3. ^ a b c d e f g h i j k l m "In Memoriam: John Collins Covell", The Churchman (New York City, New York) 55 (1), January 1, 1887, retrieved March 8, 2014 
  4. ^ a b Bass 1949, p. 76.
  5. ^ Episcopal Diocese of Connecticut 1850, p. 6.
  6. ^ Episcopal Diocese of Connecticut 1850, p. 13.
  7. ^ Episcopal Diocese of Connecticut 1850, p. 22.
  8. ^ Virginia General Assembly 1865, p. 47.
  9. ^ a b Covell 1870, pp. 133–136.
  10. ^ Baynton 1998, p. 93.
  11. ^ Baynton 1998, p. 197.
  12. ^ a b c Maxwell & Swisher 1897, p. 472.
  13. ^ a b c d Whitehill 1902, p. 110.
  14. ^ Maxwell & Swisher 1897, pp. 472–473.
  15. ^ a b c d e Maxwell & Swisher 1897, p. 473.
  16. ^ Maxwell & Swisher 1897, pp. 473–474.
  17. ^ a b Maxwell & Swisher 1897, p. 474.
  18. ^ Peterkin 1902, p. 303.
  19. ^ National Conference of Superintendents and Principals of Institutions for Deaf Mutes 1888, pp. 220–221.
  20. ^ a b "Indian Mound Cemetery: Hampshire County's Most Historic Cemetery - List of Interments", HistoricHampshire.org (HistoricHampshire.org, Charles C. Hall), retrieved March 8, 2014 
  21. ^ a b "Marriage Record Detail: Mary Avery Covell", West Virginia Vital Research Records (West Virginia Division of Culture and History), retrieved March 8, 2014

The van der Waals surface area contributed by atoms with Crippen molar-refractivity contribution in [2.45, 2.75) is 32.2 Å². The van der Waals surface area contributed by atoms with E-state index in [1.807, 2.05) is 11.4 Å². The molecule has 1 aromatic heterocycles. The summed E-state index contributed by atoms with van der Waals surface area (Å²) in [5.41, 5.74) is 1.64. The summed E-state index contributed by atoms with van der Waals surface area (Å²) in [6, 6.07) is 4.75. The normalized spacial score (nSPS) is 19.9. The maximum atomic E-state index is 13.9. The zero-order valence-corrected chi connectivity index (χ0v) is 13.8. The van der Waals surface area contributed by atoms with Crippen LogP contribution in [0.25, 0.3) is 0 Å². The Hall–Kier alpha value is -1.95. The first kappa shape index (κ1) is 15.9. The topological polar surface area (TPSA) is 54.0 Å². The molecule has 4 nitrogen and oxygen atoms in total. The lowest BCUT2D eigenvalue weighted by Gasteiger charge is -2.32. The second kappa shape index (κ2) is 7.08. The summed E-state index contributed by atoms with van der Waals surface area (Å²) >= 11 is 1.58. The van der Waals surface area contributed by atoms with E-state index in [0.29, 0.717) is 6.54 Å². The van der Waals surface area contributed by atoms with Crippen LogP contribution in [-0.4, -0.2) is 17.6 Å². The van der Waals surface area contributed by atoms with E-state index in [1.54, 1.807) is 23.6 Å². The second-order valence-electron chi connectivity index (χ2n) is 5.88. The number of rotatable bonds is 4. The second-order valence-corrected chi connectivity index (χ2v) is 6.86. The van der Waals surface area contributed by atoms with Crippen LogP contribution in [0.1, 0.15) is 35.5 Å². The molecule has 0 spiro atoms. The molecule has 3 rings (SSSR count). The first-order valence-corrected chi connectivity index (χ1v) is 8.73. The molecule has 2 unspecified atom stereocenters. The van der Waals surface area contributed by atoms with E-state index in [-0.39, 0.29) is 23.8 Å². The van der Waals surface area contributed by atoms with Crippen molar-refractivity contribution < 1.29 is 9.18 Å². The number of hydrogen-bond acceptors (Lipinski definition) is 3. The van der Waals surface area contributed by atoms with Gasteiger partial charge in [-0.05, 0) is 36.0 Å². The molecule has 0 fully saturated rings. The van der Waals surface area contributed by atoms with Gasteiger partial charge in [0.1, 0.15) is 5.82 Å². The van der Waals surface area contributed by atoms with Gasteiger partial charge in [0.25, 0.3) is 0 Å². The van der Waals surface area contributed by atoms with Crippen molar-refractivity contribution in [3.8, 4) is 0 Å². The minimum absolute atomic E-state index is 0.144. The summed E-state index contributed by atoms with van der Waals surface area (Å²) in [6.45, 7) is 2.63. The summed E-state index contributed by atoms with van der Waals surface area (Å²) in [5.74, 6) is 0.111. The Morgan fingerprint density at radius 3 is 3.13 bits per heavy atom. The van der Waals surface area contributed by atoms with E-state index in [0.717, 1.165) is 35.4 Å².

22. ^ a b MacCabe 1913, p. 279.
  23. ^ "Death Record Detail: Mary Avery Parsons", West Virginia Vital Research Records (West Virginia Division of Culture and History), retrieved March 8, 2014 
  24. ^ a b "Marriage Record Detail: Annie Baldwin Covell", West Virginia Vital Research Records (West Virginia Division of Culture and History), retrieved March 8, 2014 
  25. ^ a b "Death Record Detail: Annie Heiskell", West Virginia Vital Research Records (West Virginia Division of Culture and History), retrieved March 8, 2014 
  26. ^ Peterkin 1902, p. 302.
  27. ^ a b National Conference of Superintendents and Principals of Institutions for Deaf Mutes 1888, p. 221.
  28. ^ a b c d Peterkin 1902, p. 578.
  29. ^ Maxwell & Swisher 1897, p. 436.

Bibliography[edit]